Modell, who bought the franchise formerly known as the Cleveland Browns in 1961, said he believes he will be able to find the investors and retain control of the team. Speculation on the price has ranged from $100 million to $150 million, but Modell said that it could be more and that potential buyers may be asked to make bids.
"We're still putting together the package," Modell said.
He is restructuring the team's massive debt after the franchise lapsed into technical default earlier this year on $55 million in loans, prompting an unusual bailout from the NFL. The league arranged for credit of up to $85 million, including some contingency funds.
Repayment to the bank is due next August, but the league wants Modell to have investors lined up by early next year in case he is unable to restructure and the league has to sell the franchise, according to two sources familiar with the transaction, who spoke on the condition of anonymity.
That would give the league six months to replace the Ravens ownership, if necessary.
But Modell said he plans to raise the money by attracting a buyer or buyers by February or early March at the latest. NFL rules prohibit corporate ownership. He would like a single investor, or a pair working together, rather than a syndicate, he said.
"I'm not running a dinner party here," he said.
Currently, he and his wife, Patricia, own the franchise. She holds a majority share of the team, but he is the managing director and controls the team's votes in league matters.
The Ravens hired the investment banking firm of Alex. Brown, a unit of Deutsche Bank AG, to restructure the team's debt and help find a minority investor. Modell said he wants to retain control, and for his sons, David and John, to inherit the franchise. David is president of the Ravens.
Experts say such a sale can be accomplished, but it won't be easy. Buyers aren't likely to pay top dollar without obtaining control sooner or later. Modell could offer a "call" option that would pass ownership of the team to the new investor in the future. He also could offer a "put" option through which the team would promise to buy back the share at an appreciated price.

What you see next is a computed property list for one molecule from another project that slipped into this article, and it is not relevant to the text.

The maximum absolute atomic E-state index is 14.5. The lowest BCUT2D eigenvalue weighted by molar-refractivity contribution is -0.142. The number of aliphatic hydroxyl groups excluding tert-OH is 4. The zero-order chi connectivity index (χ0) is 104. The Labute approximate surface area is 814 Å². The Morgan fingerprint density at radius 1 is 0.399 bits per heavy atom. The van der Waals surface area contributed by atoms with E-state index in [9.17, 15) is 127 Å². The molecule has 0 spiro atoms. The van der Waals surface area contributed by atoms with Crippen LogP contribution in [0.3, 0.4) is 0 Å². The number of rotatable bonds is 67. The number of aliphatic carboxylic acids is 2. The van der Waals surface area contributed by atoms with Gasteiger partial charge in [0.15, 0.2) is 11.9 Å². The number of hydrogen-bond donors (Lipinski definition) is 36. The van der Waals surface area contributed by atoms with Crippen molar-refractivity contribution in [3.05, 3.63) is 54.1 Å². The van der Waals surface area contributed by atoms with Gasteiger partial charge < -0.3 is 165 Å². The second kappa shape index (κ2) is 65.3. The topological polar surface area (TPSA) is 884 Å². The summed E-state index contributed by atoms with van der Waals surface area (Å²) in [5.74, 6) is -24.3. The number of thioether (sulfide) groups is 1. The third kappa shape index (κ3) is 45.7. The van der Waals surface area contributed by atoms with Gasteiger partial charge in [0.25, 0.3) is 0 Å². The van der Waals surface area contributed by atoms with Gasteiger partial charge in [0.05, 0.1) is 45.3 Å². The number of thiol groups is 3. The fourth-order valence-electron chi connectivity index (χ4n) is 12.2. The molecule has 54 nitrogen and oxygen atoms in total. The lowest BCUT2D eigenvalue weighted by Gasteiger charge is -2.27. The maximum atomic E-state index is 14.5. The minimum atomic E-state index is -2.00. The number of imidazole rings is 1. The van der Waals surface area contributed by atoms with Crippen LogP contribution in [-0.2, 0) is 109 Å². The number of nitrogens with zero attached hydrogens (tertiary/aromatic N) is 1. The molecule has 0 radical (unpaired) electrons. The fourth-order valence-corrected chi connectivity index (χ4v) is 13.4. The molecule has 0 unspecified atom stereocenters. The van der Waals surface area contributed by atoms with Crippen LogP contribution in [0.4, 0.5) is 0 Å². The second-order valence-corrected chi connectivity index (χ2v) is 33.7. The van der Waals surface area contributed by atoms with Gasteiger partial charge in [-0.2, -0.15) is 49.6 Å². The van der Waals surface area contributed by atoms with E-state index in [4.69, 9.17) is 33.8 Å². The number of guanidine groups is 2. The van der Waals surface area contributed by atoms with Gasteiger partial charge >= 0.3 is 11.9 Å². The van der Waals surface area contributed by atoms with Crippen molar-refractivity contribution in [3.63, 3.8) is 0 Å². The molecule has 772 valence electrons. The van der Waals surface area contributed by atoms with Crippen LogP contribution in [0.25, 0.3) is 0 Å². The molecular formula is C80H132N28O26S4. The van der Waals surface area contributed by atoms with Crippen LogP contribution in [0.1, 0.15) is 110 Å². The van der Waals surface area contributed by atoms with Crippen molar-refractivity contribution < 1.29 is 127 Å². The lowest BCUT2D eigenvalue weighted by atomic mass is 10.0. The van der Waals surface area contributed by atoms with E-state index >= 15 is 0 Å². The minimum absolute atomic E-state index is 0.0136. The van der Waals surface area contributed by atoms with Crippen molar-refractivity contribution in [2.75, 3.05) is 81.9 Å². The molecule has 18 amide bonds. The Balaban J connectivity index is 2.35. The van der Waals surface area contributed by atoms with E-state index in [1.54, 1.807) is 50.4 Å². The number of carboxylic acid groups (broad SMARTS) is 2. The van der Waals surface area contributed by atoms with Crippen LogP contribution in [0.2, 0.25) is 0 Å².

Marc Ganis, a Chicago-based financial consultant, said the Ravens also could promise a certain percentage of profits each year, called a "priority distribution," to the new investors that would reward them without giving them power. These dividends could be funded through the interest savings the team would experience if it paid off a chunk of its loans.
If the restructuring were accomplished, it could provide the cash-strapped team with more money down the road for players, Ganis said.
"In the mid-term to long-term, it should be good for the fans," he said.
The franchise ran into trouble in Cleveland, where it played in an old stadium and spent heavily on players in an unsuccessful bid to get to the Super Bowl. Frustrated with progress toward getting a renovation of Cleveland Stadium and carrying $64 million in debt, Modell moved the team to Baltimore in 1996.
The publicly funded stadium at Camden Yards has greatly improved revenues for the team, but the costs of the move also boosted expenses. Modell was forced to pay $12 million to settle a breach-of-lease lawsuit by Cleveland, $73 million to buy out two part-owners of the team and a $29 million relocation fee imposed by the NFL.
Sales of $60 million in seat licenses in Baltimore covered some of these costs. And the league has agreed to stretch out the $29 million relocation payments, with interest. To cover the other costs, Modell restructured his loans with a $185 million package of debt -- then a record for an NFL franchise.
The team remains profitable and has not missed payments to banks. But, earlier this year, its ratio of debt to operating profit fell below the benchmark lenders imposed in 1997, and two of them demanded repayment.
Pub Date: 9/08/99